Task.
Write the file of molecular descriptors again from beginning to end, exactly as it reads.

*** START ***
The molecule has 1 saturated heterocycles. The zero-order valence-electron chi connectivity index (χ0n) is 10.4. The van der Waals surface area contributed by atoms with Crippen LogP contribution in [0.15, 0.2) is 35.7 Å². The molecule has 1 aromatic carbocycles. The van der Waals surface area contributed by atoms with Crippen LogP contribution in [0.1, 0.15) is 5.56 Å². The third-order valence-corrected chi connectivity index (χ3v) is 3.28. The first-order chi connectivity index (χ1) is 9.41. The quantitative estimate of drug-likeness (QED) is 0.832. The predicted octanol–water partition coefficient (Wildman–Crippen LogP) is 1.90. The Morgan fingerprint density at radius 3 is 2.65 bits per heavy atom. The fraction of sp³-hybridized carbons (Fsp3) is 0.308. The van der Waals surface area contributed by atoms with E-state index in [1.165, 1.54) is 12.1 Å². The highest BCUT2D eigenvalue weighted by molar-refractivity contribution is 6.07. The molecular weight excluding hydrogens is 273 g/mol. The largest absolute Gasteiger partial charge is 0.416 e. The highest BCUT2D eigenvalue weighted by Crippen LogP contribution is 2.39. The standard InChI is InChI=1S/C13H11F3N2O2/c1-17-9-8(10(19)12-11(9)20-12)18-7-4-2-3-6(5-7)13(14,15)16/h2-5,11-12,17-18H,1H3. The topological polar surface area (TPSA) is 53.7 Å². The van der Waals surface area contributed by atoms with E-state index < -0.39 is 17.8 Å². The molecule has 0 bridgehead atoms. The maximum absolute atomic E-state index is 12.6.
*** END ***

The molecule has 1 saturated heterocycles. The zero-order valence-electron chi connectivity index (χ0n) is 10.4. The van der Waals surface area contributed by atoms with Crippen LogP contribution in [0.15, 0.2) is 35.7 Å². The molecule has 1 aromatic carbocycles. The van der Waals surface area contributed by atoms with Crippen LogP contribution in [0.1, 0.15) is 5.56 Å². The third-order valence-corrected chi connectivity index (χ3v) is 3.28. The first-order chi connectivity index (χ1) is 9.41. The quantitative estimate of drug-likeness (QED) is 0.832. The predicted octanol–water partition coefficient (Wildman–Crippen LogP) is 1.90. The Morgan fingerprint density at radius 3 is 2.65 bits per heavy atom. The fraction of sp³-hybridized carbons (Fsp3) is 0.308. The van der Waals surface area contributed by atoms with E-state index in [1.165, 1.54) is 12.1 Å². The highest BCUT2D eigenvalue weighted by molar-refractivity contribution is 6.07. The molecular weight excluding hydrogens is 273 g/mol. The largest absolute Gasteiger partial charge is 0.416 e. The highest BCUT2D eigenvalue weighted by Crippen LogP contribution is 2.39. The standard InChI is InChI=1S/C13H11F3N2O2/c1-17-9-8(10(19)12-11(9)20-12)18-7-4-2-3-6(5-7)13(14,15)16/h2-5,11-12,17-18H,1H3. The topological polar surface area (TPSA) is 53.7 Å². The van der Waals surface area contributed by atoms with E-state index < -0.39 is 17.8 Å². The molecule has 0 bridgehead atoms. The maximum absolute atomic E-state index is 12.6.